8. People Tell You What You Want to Hear

    That’s a nice way of saying that people lied. I’m sad to say that there were several times when we caught men lying to us in Morocco, especially when they were trying to make a buck. It was blatant and a huge turn off.  Even respectable people, who we became friends with didn’t tell the whole truth. I got to a point where I just had enough of the lying and felt jaded. With that being said, this website doesn’t support stereotyping– but I’m not going to sugarcoat what actually happened. Most of the lies were to avoid unpleasantries.  Bring on the hate mail!

    9. Salesmen That Could Sell You Sand in a Desertb9999999999999.JPG

    This is what no one will tell you about your upcoming trip to Morocco. I’m going to get some hate mail for this one too– and I really wish I had a better attitude about it! If you follow me, you know that I am frugal– and I take pride in the fact that I rarely ever get scammed.  Just know that the men of the medina are very good businessmen. (Just assume that they are smarter than you are at all times).  So if you’re not on your way to Morocco you can stop here. If you are travelling to Morocco read on: Let me tell you what happens inside of Fes.

    1-You’re told that you need to hire a guide if your going to go to  the heart of town to avoid being hassled and getting lost in the maze.

    2-So you hire a guide (maybe through the hotel who makes a commission off of you).
    3- Your guide takes you down to the medina and passes you off to a whole bunch of his friends at shops.

    4- You go to a rug shop, a dress shop, a shoe shop, a leather shop and on and on.  They push you to try on garments . . . you keep saying “no” “no” “I don’t  need that” “no!” It’s like a nightmare where people just keep popping up to sell you things; then it turns into a insane musical where you just want to yell “noooooooOOOOooOOO” opera style!!!

    5- If you buy items your guide makes a commission and he’s nice to you.

    6- But if  your cheap (like me) and you don’t buy things you end up with a whole bunch of pushy guys mad at you (including your guide).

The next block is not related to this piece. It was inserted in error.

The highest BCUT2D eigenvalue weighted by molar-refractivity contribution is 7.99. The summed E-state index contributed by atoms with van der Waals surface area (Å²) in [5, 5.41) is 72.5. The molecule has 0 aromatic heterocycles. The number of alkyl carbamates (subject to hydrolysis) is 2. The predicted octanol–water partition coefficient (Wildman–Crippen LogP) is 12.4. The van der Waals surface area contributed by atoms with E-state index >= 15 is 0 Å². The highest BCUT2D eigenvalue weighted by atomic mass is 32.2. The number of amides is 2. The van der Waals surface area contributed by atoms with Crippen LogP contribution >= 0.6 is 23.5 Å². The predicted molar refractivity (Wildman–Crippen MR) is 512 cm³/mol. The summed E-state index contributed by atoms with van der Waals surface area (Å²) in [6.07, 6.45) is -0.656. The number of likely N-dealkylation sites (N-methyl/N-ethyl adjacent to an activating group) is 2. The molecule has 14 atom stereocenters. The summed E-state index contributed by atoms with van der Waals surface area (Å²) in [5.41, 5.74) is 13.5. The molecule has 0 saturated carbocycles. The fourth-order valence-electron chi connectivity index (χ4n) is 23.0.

7- Your guide gets irritated with you so he drops you off at an extremely overpriced lunch where you are surrounded by confused looking tourists who are arguing with the waitstaff about the overpriced lunches.

    8- You demand to be taken back to your hotel in an awkwardly silent car ride with a pile of shoes, rugs, clothes, and leather goods that you didn’t need bouncing around.

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    Embarrassing photo time: here I am getting harassed to buy this (pretty, but where would I ever wear it?!) I needed it about as bad as I needed a flying carpet.

    Basically what I just described to you is the biggest racket ever. And I’ve got the 70 dollar “handwoven” blanket (that I didn’t need) to prove it. I’ll just give credit where credit is due– the men of the medina are really smart businessmen.


    The sales pitch . . . meet “Charlie”- do you really think his name was Charlie?

    10. But then you will meet honest people who will totally change your mindMorocco Spain 449.JPG

    Meet Karim. I’ve gushed over his good character before on other posts.  He’s a totally normal & honest person who gave us a heads up on the huge scam that I mentioned above. (Karim comes from a long line of men who have worked in tourism). We had a heated discussion where he even was (politely and apologetically) yelling about it.  It actually angers him that tourists are treated in a way that totally misrepresents his culture.

1 Comment

  1. Jess have John says:

    The touristy selling thing happened on part of our trip to India; we were so lucky to have gone with friends and family who were not new to the whole thing and gave us guidance and a good lesson or two on bartering. Haha we finally figured it out on our last day shopping in Delhi.